In this situation, employees have few grievances but they are not highly motivated. An example of this situation is where pay and working conditions are competitive but the work isn’t very interesting. Employees are simply there to collect their salary.
3. Low Hygiene and High Motivation
In this situation, employees are highly motivated but they have a lot of grievances. A typical example of this situation is where the work is exciting and really interesting but the pay and conditions are behind competitors in the same industry.
4. Low Hygiene and Low Motivation
This is obviously a bad situation for an organization or team to find itself in. Here, employees aren’t motivated and the hygiene factors are not up to scratch.
How to Use The Model
There is a two-step process to use the Two Factor Theory model to increase the motivation of your team.
- Eliminate job hygiene stressors.
- Boost job satisfaction.
1. Eliminate Job Hygiene Stressors
The first step to enhancing the motivation of your team is to ensure that the hygiene factors are not causing dissatisfaction.
Each person will examine hygiene factors through their own unique frame of reference. Because of this, it’s important to work with each member of your team to understand their specific perspective.
Some common steps to remove hygiene stressors are:
- Rectify petty and bureaucratic company policies.
- Ensure each team member feels supported without feeling micromanaged. You can do this by using servant leadership or a democratic leadership style.
- Ensure the day to day working culture is supportive. No bullying. No cliques. Everyone treated with equal respect.
- Ensure that salaries are competitive within the industry. Ensure there are no major salary disparities between employees doing similar jobs.
- To increase job satisfaction and status, aim to construct jobs in such a way that each team member finds their job meaningful.
2. Boost Job Satisfaction
Once you have removed hygiene stressors, the next step is to boost the job satisfaction of each team member. We can do this by improving the actual content of the job itself. Again, a unique approach for each employee will be required.
Three techniques which can be used to achieve this are:
a. Job Enrichment
Job enrichment means enriching a team member’s job by giving them more challenging or complex tasks to perform. These more complex tasks should make the job more interesting.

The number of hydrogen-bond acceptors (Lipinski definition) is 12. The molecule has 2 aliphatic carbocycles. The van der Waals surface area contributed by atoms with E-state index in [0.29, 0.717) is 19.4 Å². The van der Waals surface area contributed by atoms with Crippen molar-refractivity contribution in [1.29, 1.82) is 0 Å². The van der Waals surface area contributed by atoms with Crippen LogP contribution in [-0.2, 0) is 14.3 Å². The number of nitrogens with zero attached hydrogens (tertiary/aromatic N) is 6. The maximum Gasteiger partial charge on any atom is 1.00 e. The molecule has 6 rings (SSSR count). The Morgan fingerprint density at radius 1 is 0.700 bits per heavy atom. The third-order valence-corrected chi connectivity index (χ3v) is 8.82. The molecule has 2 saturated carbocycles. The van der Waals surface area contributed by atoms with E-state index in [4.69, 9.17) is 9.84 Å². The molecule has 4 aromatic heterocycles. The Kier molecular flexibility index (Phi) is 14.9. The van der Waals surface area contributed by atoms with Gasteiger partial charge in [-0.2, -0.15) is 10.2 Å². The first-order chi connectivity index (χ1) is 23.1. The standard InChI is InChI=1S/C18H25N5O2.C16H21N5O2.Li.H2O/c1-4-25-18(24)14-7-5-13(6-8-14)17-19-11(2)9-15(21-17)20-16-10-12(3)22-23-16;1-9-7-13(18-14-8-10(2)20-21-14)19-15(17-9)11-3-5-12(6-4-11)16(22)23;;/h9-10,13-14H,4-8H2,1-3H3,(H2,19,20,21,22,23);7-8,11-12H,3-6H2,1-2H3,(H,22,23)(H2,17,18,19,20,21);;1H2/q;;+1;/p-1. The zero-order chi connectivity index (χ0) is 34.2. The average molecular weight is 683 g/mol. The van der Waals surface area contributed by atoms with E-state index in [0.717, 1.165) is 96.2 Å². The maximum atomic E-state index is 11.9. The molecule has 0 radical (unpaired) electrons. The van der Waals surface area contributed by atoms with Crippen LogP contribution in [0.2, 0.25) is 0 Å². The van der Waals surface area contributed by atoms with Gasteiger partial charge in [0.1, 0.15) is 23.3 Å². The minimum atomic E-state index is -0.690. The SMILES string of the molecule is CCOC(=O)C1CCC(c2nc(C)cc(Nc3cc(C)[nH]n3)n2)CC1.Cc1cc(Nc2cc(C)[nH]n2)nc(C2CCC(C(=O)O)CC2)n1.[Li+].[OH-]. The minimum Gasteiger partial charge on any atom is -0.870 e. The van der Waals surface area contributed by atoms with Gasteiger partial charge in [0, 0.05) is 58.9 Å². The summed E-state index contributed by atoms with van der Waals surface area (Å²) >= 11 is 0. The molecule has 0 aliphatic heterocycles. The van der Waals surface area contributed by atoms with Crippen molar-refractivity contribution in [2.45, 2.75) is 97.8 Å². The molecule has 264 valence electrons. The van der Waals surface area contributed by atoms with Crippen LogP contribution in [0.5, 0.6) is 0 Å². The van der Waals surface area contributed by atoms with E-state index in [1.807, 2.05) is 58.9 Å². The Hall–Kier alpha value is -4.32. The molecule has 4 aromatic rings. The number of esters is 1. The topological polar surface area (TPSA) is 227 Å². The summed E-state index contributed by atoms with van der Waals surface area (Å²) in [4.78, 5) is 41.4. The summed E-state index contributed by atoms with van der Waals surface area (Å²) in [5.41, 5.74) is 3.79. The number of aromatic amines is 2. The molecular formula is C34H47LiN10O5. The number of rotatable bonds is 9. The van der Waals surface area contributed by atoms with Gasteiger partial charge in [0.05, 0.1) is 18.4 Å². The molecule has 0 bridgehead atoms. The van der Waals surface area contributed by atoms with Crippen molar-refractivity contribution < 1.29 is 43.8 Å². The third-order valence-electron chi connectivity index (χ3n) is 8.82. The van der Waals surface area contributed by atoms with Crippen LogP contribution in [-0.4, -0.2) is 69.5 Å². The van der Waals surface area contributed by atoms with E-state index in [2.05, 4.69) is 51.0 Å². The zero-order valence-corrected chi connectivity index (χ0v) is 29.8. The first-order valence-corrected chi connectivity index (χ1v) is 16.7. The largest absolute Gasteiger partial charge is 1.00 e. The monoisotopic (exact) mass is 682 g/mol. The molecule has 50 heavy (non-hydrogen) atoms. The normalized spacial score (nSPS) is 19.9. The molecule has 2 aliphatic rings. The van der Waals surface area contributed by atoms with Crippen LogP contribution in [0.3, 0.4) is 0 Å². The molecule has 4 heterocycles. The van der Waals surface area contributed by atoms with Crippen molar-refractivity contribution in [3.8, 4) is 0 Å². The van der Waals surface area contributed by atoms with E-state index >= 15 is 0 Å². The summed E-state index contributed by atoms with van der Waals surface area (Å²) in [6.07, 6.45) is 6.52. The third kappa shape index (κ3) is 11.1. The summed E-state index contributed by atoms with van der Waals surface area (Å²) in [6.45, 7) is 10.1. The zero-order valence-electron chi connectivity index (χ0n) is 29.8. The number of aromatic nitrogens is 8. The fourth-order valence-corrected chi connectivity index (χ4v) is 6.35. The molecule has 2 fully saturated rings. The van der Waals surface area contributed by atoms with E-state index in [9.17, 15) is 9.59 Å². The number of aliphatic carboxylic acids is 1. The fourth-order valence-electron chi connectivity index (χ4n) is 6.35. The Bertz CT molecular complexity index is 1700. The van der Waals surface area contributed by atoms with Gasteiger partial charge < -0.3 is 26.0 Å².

b. Job Enlargement
Job enlargement means giving a team member a greater variety of tasks to perform. This variety can also make a job more interesting.
Note that with job enlargement the variety of tasks is increased, but not the difficulty of those tasks. If difficulty increased then that would be job enrichment.
c. Employee Empowerment
Employee empowerment means deligating increasing responsibility to each team member. This can be done by slowly increasing the amount of responsibility you delegate to an employee.
Learn more about how to delegate.
Limitations of the Theory
Some common criticisms of Herzberg’s Motivation Theory include:
- The theory only applies to white collar workers.
- It doesn’t take an individuals situation or perception into consideration. We have attempted to address this above by applying the theory at an individual level.
- The theory focuses on improving employee satisfaction. That doesn’t necessarily translate into increased productivity.
- There is no objective way to measure employee satisfaction within the theory.
- Two Factor Theory is subject to bias. For example, when an employee is satisfied they will give themselves credit for that satisfaction. Conversely, when they are dissatisfied they will blame external factors.
Herzberg’s Motivation Theory model, or Two Factor Theory, provides two factors that affect motivation in the workplace.
These factors are hygiene factors and motivating factors. Hygiene factors will cause an employee to work less if not present. Motivating factors will encourage an employee to work harder if present.
To use the theory within your team, start by getting any hygiene issues resolved. Once you have done this, you can boost motivation by putting in place as many motivating factors as practical.